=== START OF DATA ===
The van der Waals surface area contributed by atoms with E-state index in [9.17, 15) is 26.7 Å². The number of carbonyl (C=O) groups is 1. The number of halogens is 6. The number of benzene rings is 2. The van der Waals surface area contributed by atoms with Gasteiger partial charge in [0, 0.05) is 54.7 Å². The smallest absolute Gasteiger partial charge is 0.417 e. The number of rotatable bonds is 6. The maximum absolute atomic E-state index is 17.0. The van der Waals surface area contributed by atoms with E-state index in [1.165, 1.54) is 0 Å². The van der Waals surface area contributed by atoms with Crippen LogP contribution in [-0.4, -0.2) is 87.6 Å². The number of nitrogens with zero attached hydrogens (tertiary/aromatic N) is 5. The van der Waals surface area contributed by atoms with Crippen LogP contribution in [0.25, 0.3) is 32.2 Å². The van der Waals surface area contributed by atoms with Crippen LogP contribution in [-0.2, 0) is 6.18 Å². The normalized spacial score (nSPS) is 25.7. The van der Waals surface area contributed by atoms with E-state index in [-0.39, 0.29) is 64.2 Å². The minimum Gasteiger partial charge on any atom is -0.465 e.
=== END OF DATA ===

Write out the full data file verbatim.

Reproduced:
The van der Waals surface area contributed by atoms with E-state index in [9.17, 15) is 26.7 Å². The number of carbonyl (C=O) groups is 1. The number of halogens is 6. The number of benzene rings is 2. The van der Waals surface area contributed by atoms with Gasteiger partial charge in [0, 0.05) is 54.7 Å². The smallest absolute Gasteiger partial charge is 0.417 e. The number of rotatable bonds is 6. The maximum absolute atomic E-state index is 17.0. The van der Waals surface area contributed by atoms with E-state index in [1.165, 1.54) is 0 Å². The van der Waals surface area contributed by atoms with Crippen LogP contribution in [-0.4, -0.2) is 87.6 Å². The number of nitrogens with zero attached hydrogens (tertiary/aromatic N) is 5. The van der Waals surface area contributed by atoms with Crippen LogP contribution in [0.25, 0.3) is 32.2 Å². The van der Waals surface area contributed by atoms with Crippen LogP contribution in [-0.2, 0) is 6.18 Å². The normalized spacial score (nSPS) is 25.7. The van der Waals surface area contributed by atoms with E-state index in [-0.39, 0.29) is 64.2 Å². The minimum Gasteiger partial charge on any atom is -0.465 e.